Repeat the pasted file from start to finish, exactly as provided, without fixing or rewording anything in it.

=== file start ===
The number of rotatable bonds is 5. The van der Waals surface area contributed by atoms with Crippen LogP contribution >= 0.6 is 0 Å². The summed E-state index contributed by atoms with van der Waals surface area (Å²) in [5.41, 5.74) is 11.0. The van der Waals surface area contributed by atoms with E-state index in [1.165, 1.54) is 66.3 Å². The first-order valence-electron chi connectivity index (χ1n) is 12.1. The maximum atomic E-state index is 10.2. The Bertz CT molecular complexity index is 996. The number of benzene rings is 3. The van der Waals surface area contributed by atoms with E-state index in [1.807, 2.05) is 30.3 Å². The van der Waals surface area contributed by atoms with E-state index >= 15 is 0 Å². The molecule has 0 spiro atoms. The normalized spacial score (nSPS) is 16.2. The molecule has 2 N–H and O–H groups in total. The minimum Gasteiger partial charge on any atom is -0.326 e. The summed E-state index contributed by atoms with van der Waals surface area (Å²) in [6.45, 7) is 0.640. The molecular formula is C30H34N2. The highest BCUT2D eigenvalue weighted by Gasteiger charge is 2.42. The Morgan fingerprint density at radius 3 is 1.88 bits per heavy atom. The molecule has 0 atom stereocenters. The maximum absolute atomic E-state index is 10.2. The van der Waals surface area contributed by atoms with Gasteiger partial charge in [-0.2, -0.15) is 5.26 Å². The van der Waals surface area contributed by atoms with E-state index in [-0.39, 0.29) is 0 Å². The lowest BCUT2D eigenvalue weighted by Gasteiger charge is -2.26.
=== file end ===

The number of rotatable bonds is 5. The van der Waals surface area contributed by atoms with Crippen LogP contribution >= 0.6 is 0 Å². The summed E-state index contributed by atoms with van der Waals surface area (Å²) in [5.41, 5.74) is 11.0. The van der Waals surface area contributed by atoms with E-state index in [1.165, 1.54) is 66.3 Å². The first-order valence-electron chi connectivity index (χ1n) is 12.1. The maximum atomic E-state index is 10.2. The Bertz CT molecular complexity index is 996. The number of benzene rings is 3. The van der Waals surface area contributed by atoms with E-state index in [1.807, 2.05) is 30.3 Å². The van der Waals surface area contributed by atoms with E-state index >= 15 is 0 Å². The molecule has 0 spiro atoms. The normalized spacial score (nSPS) is 16.2. The molecule has 2 N–H and O–H groups in total. The minimum Gasteiger partial charge on any atom is -0.326 e. The summed E-state index contributed by atoms with van der Waals surface area (Å²) in [6.45, 7) is 0.640. The molecular formula is C30H34N2. The highest BCUT2D eigenvalue weighted by Gasteiger charge is 2.42. The Morgan fingerprint density at radius 3 is 1.88 bits per heavy atom. The molecule has 0 atom stereocenters. The maximum absolute atomic E-state index is 10.2. The van der Waals surface area contributed by atoms with Gasteiger partial charge in [-0.2, -0.15) is 5.26 Å². The van der Waals surface area contributed by atoms with E-state index in [-0.39, 0.29) is 0 Å². The lowest BCUT2D eigenvalue weighted by Gasteiger charge is -2.26.